Our failure to imagine the homes of others is all the more striking because for those with access to technology, we are able to look into the homes of others for the first time. Virtual meetings challenge the notion of home as enclosed, private spaces.

Similarly, some of us have spoken frankly and sometimes for the first time about our family commitments and how our jobs are built on an unencumbered male breadwinner model now thrown into disarray. The instruction by our employers to “work from home” was striking: what do we imagine has been going on in homes other than work?

The pandemic has made responsibilities for care work more visible while increasing its quantity as women try to do their jobs whilst simultaneously looking after those in their home. The under-theorisation of what takes place in the home was evident in other ways, from the neglect of a shadow pandemic of domestic violence to the lack of awareness about the ways of life of multigenerational homes where shielding the elderly is not practical or where older people have long established roles in relation to care, quarantine and the dying.

Our failure to imagine the homes of others is all the more striking because for those with access to technology, we are able to look into the homes of others for the first time. Virtual meetings challenge the notion of home as enclosed, private spaces.

The pandemic should compel us to think more clearly about the home as a political economy. It has made visible and at the same time put under additional strain the work of social reproduction, that is, the socially necessary labour expended to provide food, clothing, and shelter. That little value is attached to this caregiving role is not natural but the outcome of political choices.

Caregiving and emotional labour are unequally distributed. They fall disproportionately on women and most of all on minority women, the poorly paid and the precarious. They subordinate women in society.

Women have, of course, struggled against that subordination. This is, for instance, richly evoked in Luise White’s study of early Nairobi, The Comforts of Home: Prostitution in Colonial Nairobi, which showed how women provided care labour for men in return for pay “in imitation of marriage” and then went on to use the proceeds of that labour to become independent property owners in a growing city. As one woman quoted in the book stated, “I built this house on my back.”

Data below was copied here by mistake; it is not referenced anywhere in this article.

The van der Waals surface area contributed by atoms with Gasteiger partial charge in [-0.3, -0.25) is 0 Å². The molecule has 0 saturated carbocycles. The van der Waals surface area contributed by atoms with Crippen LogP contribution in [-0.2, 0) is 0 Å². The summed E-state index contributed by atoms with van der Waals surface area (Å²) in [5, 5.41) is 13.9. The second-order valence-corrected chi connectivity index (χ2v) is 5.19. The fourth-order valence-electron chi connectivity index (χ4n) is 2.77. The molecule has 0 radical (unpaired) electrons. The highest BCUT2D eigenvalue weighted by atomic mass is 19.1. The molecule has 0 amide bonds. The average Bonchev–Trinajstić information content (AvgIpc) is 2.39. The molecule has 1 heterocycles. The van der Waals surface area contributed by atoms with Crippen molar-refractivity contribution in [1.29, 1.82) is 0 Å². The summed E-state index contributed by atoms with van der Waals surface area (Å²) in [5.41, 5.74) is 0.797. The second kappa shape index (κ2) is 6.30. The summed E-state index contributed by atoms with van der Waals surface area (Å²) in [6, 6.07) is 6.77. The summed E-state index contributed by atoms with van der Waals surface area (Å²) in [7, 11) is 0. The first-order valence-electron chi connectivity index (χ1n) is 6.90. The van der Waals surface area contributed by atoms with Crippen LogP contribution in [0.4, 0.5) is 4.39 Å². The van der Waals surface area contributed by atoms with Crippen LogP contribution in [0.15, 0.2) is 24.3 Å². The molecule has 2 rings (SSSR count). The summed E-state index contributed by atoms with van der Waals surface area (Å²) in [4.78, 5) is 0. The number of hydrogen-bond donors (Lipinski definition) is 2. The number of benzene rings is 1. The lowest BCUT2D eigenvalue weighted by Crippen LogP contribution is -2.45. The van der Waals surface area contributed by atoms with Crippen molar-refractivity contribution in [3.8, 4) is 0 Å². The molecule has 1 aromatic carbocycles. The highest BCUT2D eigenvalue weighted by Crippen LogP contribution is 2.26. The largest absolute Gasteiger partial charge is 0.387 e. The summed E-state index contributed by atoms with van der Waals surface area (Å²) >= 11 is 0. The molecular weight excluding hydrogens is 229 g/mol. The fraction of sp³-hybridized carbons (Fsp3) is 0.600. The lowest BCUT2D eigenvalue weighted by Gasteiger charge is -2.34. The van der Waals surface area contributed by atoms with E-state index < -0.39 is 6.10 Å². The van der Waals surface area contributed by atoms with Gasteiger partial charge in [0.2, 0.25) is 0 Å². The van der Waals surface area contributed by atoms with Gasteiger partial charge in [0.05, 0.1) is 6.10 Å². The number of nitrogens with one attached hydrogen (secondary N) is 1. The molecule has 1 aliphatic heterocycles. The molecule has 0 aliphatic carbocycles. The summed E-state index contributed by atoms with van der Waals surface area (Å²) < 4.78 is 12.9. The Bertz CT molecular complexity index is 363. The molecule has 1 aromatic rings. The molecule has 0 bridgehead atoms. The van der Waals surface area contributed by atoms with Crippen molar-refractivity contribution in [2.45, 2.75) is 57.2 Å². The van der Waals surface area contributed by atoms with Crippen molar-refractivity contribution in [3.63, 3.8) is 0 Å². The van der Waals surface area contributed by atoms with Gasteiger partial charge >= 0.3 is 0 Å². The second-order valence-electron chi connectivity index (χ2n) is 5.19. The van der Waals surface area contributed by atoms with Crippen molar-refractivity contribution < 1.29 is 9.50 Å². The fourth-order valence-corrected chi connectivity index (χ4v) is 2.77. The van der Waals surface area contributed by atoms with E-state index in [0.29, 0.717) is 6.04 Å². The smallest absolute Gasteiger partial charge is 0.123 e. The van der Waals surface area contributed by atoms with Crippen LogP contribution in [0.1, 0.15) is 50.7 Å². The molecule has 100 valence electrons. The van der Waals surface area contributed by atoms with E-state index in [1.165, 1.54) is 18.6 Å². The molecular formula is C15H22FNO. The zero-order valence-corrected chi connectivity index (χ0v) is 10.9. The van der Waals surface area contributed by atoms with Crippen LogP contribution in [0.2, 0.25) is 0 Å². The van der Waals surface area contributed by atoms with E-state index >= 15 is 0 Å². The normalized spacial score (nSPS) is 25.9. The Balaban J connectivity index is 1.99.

The gulf between the homes of the rich and the poor in the cities of the Global South has meant that whilst many cocoon at home in safety, with adequate food and access to plentiful resources, (purchases of luxury cars in Kenya have shot up since the beginning of the pandemic: the car too functions as enclosed space), in other parts of the city, women are caring for people without pay, taking care of loved ones, “provisioning supplies, and finding ways to offset the enormous economic and social burdens of this time’”.

At the same time, women have borne the brunt of the violence directed towards their homes. The pandemic has confirmed Patrick McAuslan assertion that the bulldozer is often “the principal tool of planning’”. Evictions in Kenya have taken place in defiance of court orders.

The militarisation of cities such as Nairobi and Johannesburg has led to an increase in rape and sexual violence. Women are safe neither from intimate partners nor from strangers in the form of police prowling the streets during curfews.

Central to a just response to COVID must be the work of reimagining what is needed to sustain a just home. Foremost amongst these is an economy that recognises, redistributes and compensates the labour that is essential to sustaining us. A better understanding of the labour needed to reproduce a home and ensure its survival during a pandemic must be carried forward into the future to ensure that the home thrives. A starting point is to recognise the differential impact of violence, repression, precarity, sickness and domicide on women in a time of COVID.

Central to a just response to COVID must be the work of reimagining what is needed to sustain a just home. Foremost amongst these is an economy that recognises, redistributes and compensates the labour that is essential to sustaining us.

Recovery should not mean a return to normal but should entail thinking about the ways in which the normal of others has been invisible to us, as Hannah Cross and Leo Zeilig remind us by asking: “Is not the experience of life with the Covid-19 outbreak, now being felt for the first time in many generations in the Global North, the common experience of life and death in the South?”

The Hawai’i state commission on the status of women, presenting its proposals for a feminist economic recovery from COVID-19, argues that we must speak “not only about response and recovery, but also of repair and revival: repair of historic harms and intergenerational trauma playing out as male domination, gender-based violence, economic insecurity, poor health and mass incarceration”.

What might a just home in a post-COVID future look like?

This article was first published in the Review of African Political Economy journal

Continue Reading

Trending